19 MARCH 2020
There’s a new bit of information about COVID-19 you may have heard. Those with type A blood are more susceptible to the new coronavirus, according to headlines. But how reliable is this info, and should you be changing your behaviour?
First thing’s first: the information does come from a study, but one that has not yet been peer-reviewed, and is currently available on the pre-print server medRxiv. In fast-evolving situations such as this pandemic, accessing research ahead of peer-review is not necessarily a bad thing, but we do need to keep this in mind.
The study was undertaken by Chinese researchers and focused on 2,173 patients with COVID-19 from three hospitals in Wuhan and Shenzhen.
The team looked at the distribution of blood types in the normal population in each area, and then compared it to their sample of patients with the virus, again in each area.
“Meta-analyses on the pooled data showed that blood group A had a significantly higher risk for COVID-19 compared with non-A blood groups,” the researchers write in their paper.
“Whereas blood group O had a significantly lower risk for the infectious disease compared with non-O blood groups.”
But the paper also clearly states that although the results were significant, it’s not an all-or-nothing result.
As per the study, the normal population in Wuhan has a blood type distribution of 31 percent type A, 24 percent type B, 9 percent type AB, and 34 percent type O.
Those with the virus, by comparison, were distributed as follows: 38 percent type A, 26 percent type B, 10 percent type AB, and 25 percent type O. Similar differences were observed in Shenzhen.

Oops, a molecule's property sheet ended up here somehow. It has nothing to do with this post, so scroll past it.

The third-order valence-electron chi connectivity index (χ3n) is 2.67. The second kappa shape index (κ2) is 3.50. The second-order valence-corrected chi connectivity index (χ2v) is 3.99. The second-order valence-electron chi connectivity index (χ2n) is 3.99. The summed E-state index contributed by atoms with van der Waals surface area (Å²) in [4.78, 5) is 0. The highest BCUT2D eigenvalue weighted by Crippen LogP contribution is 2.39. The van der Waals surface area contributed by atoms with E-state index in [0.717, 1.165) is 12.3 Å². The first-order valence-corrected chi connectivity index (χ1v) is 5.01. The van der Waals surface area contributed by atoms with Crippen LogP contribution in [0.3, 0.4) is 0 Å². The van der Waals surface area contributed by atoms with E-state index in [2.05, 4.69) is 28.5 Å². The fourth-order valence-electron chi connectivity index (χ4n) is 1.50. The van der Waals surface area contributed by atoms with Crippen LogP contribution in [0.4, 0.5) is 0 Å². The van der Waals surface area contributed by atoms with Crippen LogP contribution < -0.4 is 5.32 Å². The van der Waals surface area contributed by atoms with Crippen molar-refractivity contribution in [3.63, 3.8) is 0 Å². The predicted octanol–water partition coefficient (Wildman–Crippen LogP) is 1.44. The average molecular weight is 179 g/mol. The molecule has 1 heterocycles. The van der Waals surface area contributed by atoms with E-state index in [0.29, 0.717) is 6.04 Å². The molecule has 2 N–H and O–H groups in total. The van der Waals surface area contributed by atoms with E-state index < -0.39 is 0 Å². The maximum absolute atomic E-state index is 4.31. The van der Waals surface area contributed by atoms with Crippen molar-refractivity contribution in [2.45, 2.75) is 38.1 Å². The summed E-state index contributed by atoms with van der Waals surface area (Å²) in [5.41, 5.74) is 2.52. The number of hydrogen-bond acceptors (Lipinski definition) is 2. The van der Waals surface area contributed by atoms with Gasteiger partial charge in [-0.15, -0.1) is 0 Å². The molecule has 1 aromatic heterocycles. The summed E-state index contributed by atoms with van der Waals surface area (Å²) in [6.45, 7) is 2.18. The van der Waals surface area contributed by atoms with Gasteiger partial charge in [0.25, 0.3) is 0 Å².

As you can see, the percentages between the normal population and those with the virus have some differences – but it doesn’t mean that people with type O blood type are immune; and not everyone who gets the virus is going to be type A. Far from it.
So, these relatively small differences, if replicated in studies with larger data pools, could lead to slight changes in the way we manage the spread of the disease; but even so, it probably won’t change anything about the way we individually should be trying to limit the spread of the virus.
So, that’s the low-down on the study. But this raises another fascinating topic – how our blood types can change the way we are affected by certain viruses is interesting in itself.
Blood can be categorised in many ways, but the one you’re most familiar with – the ABO blood group categorisation – is based on having particular molecules or ‘antigens’ on the surface of your blood cells (as charted in the image below).
This is important for things like blood transfusions, because our immune system can see the other types as intruders.
We already know that some viruses – for example, noroviruses – directly exploit these differences in blood cell antigens.
Norovirus is a stomach flu, and people will usually be infected through the digestive system. Those antigens on our blood cells are also on the surface of cells that line the intestine, and norovirus requires certain antigens to latch on to.
“This difference in susceptibility [to norovirus] has an interesting consequence,” microbiologist Patricia Foster writes for The Conversation. “When an outbreak occurs, for example, on a cruise ship, roughly a third of the people may escape infection.
Because they do not know the underlying reason for their resistance, I think spared people engage in magical thinking – for example, ‘I didn’t get sick because I drank a lot of grape juice’. Of course, these mythical evasive techniques will not work if the next outbreak is a strain to which the individual is susceptible.”
So, how might the new coronavirus exploit our different blood types? At this point, we simply don’t know.
The authors of the blood group paper uploaded to medRxiv aren’t sure, but they suggest that maybe it has to do with the anti-A antibodies that both type B and type O have.
That’s just a hypothesis for now, and until we find out more, don’t take it as gospel.
But it is a great example of how we are learning new information about the virus every single day. There’s currently a vaccine being trialled in humans; many are doing everything they can to flatten the curve; and while the pandemic is stopping the world in its tracks, communities are swapping supplies and helping those in need.
The research is available in full on medRxiv.